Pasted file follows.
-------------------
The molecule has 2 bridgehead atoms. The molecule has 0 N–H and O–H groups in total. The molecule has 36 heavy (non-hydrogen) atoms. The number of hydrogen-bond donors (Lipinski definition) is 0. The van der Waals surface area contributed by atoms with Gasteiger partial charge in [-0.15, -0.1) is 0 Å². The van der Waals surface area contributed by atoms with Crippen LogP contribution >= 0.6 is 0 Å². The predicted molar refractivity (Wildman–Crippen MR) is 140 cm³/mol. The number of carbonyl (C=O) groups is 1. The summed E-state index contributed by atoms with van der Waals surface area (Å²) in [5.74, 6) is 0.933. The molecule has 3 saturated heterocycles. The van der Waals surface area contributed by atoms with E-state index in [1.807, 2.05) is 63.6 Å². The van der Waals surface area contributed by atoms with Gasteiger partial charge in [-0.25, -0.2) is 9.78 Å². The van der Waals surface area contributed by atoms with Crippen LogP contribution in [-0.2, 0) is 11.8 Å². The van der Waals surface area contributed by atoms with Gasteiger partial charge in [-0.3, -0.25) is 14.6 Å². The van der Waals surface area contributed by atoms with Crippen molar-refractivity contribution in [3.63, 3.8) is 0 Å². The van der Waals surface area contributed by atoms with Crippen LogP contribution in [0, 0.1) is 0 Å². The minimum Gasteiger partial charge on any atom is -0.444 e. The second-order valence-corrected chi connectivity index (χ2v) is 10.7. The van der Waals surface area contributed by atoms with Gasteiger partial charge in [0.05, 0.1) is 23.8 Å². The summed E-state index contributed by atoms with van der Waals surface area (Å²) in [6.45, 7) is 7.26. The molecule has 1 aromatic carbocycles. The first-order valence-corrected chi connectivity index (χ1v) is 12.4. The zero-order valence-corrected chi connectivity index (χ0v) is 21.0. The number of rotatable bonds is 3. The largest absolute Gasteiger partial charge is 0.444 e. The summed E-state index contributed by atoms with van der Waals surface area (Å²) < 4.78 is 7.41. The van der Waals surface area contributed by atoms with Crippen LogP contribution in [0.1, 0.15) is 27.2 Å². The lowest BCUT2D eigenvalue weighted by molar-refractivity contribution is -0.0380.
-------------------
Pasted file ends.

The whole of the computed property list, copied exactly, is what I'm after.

The molecule has 2 bridgehead atoms. The molecule has 0 N–H and O–H groups in total. The molecule has 36 heavy (non-hydrogen) atoms. The number of hydrogen-bond donors (Lipinski definition) is 0. The van der Waals surface area contributed by atoms with Gasteiger partial charge in [-0.15, -0.1) is 0 Å². The van der Waals surface area contributed by atoms with Crippen LogP contribution >= 0.6 is 0 Å². The predicted molar refractivity (Wildman–Crippen MR) is 140 cm³/mol. The number of carbonyl (C=O) groups is 1. The summed E-state index contributed by atoms with van der Waals surface area (Å²) in [5.74, 6) is 0.933. The molecule has 3 saturated heterocycles. The van der Waals surface area contributed by atoms with E-state index in [1.807, 2.05) is 63.6 Å². The van der Waals surface area contributed by atoms with Gasteiger partial charge in [-0.25, -0.2) is 9.78 Å². The van der Waals surface area contributed by atoms with Crippen LogP contribution in [-0.2, 0) is 11.8 Å². The van der Waals surface area contributed by atoms with Gasteiger partial charge in [-0.3, -0.25) is 14.6 Å². The van der Waals surface area contributed by atoms with Crippen molar-refractivity contribution in [3.63, 3.8) is 0 Å². The van der Waals surface area contributed by atoms with Crippen LogP contribution in [0, 0.1) is 0 Å². The minimum Gasteiger partial charge on any atom is -0.444 e. The second-order valence-corrected chi connectivity index (χ2v) is 10.7. The van der Waals surface area contributed by atoms with Gasteiger partial charge in [0.05, 0.1) is 23.8 Å². The summed E-state index contributed by atoms with van der Waals surface area (Å²) in [6.45, 7) is 7.26. The molecule has 1 aromatic carbocycles. The first-order valence-corrected chi connectivity index (χ1v) is 12.4. The zero-order valence-corrected chi connectivity index (χ0v) is 21.0. The number of rotatable bonds is 3. The largest absolute Gasteiger partial charge is 0.444 e. The summed E-state index contributed by atoms with van der Waals surface area (Å²) < 4.78 is 7.41. The van der Waals surface area contributed by atoms with Crippen LogP contribution in [0.1, 0.15) is 27.2 Å². The lowest BCUT2D eigenvalue weighted by molar-refractivity contribution is -0.0380.